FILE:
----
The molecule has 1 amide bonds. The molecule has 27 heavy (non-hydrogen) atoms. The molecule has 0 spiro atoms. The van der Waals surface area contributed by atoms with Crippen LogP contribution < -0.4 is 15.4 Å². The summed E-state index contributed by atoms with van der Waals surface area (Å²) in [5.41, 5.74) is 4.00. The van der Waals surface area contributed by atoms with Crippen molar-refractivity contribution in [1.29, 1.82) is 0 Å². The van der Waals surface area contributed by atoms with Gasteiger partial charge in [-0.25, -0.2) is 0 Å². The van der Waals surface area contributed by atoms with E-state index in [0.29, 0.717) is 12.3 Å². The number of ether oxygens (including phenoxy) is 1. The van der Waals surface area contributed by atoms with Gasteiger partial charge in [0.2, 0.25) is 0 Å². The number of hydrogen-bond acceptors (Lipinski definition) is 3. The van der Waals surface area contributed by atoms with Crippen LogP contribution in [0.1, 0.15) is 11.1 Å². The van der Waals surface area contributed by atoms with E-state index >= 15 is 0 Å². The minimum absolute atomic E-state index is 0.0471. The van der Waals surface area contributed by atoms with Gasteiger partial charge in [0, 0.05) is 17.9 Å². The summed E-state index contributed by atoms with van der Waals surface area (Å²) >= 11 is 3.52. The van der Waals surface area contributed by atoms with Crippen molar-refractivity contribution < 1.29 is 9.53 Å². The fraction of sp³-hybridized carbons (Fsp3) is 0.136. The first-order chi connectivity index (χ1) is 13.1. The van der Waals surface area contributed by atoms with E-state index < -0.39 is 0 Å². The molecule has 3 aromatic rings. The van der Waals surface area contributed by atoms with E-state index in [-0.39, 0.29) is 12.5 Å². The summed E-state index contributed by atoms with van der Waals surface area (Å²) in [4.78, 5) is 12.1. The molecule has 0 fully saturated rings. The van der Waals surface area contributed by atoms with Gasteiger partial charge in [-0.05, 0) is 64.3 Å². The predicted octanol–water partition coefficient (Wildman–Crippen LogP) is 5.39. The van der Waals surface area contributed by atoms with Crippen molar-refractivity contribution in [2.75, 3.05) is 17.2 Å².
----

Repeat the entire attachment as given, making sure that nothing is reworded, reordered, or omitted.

The molecule has 1 amide bonds. The molecule has 27 heavy (non-hydrogen) atoms. The molecule has 0 spiro atoms. The van der Waals surface area contributed by atoms with Crippen LogP contribution < -0.4 is 15.4 Å². The summed E-state index contributed by atoms with van der Waals surface area (Å²) in [5.41, 5.74) is 4.00. The van der Waals surface area contributed by atoms with Crippen molar-refractivity contribution in [1.29, 1.82) is 0 Å². The van der Waals surface area contributed by atoms with Gasteiger partial charge in [-0.25, -0.2) is 0 Å². The van der Waals surface area contributed by atoms with E-state index in [0.29, 0.717) is 12.3 Å². The number of ether oxygens (including phenoxy) is 1. The van der Waals surface area contributed by atoms with Gasteiger partial charge in [0.2, 0.25) is 0 Å². The number of hydrogen-bond acceptors (Lipinski definition) is 3. The van der Waals surface area contributed by atoms with Crippen LogP contribution in [0.1, 0.15) is 11.1 Å². The van der Waals surface area contributed by atoms with E-state index >= 15 is 0 Å². The minimum absolute atomic E-state index is 0.0471. The van der Waals surface area contributed by atoms with Gasteiger partial charge in [0, 0.05) is 17.9 Å². The summed E-state index contributed by atoms with van der Waals surface area (Å²) >= 11 is 3.52. The van der Waals surface area contributed by atoms with Crippen molar-refractivity contribution < 1.29 is 9.53 Å². The fraction of sp³-hybridized carbons (Fsp3) is 0.136. The first-order chi connectivity index (χ1) is 13.1. The van der Waals surface area contributed by atoms with E-state index < -0.39 is 0 Å². The molecule has 3 aromatic rings. The van der Waals surface area contributed by atoms with E-state index in [-0.39, 0.29) is 12.5 Å². The summed E-state index contributed by atoms with van der Waals surface area (Å²) in [4.78, 5) is 12.1. The molecule has 0 fully saturated rings. The van der Waals surface area contributed by atoms with Gasteiger partial charge in [-0.05, 0) is 64.3 Å². The predicted octanol–water partition coefficient (Wildman–Crippen LogP) is 5.39. The van der Waals surface area contributed by atoms with Crippen molar-refractivity contribution in [2.75, 3.05) is 17.2 Å².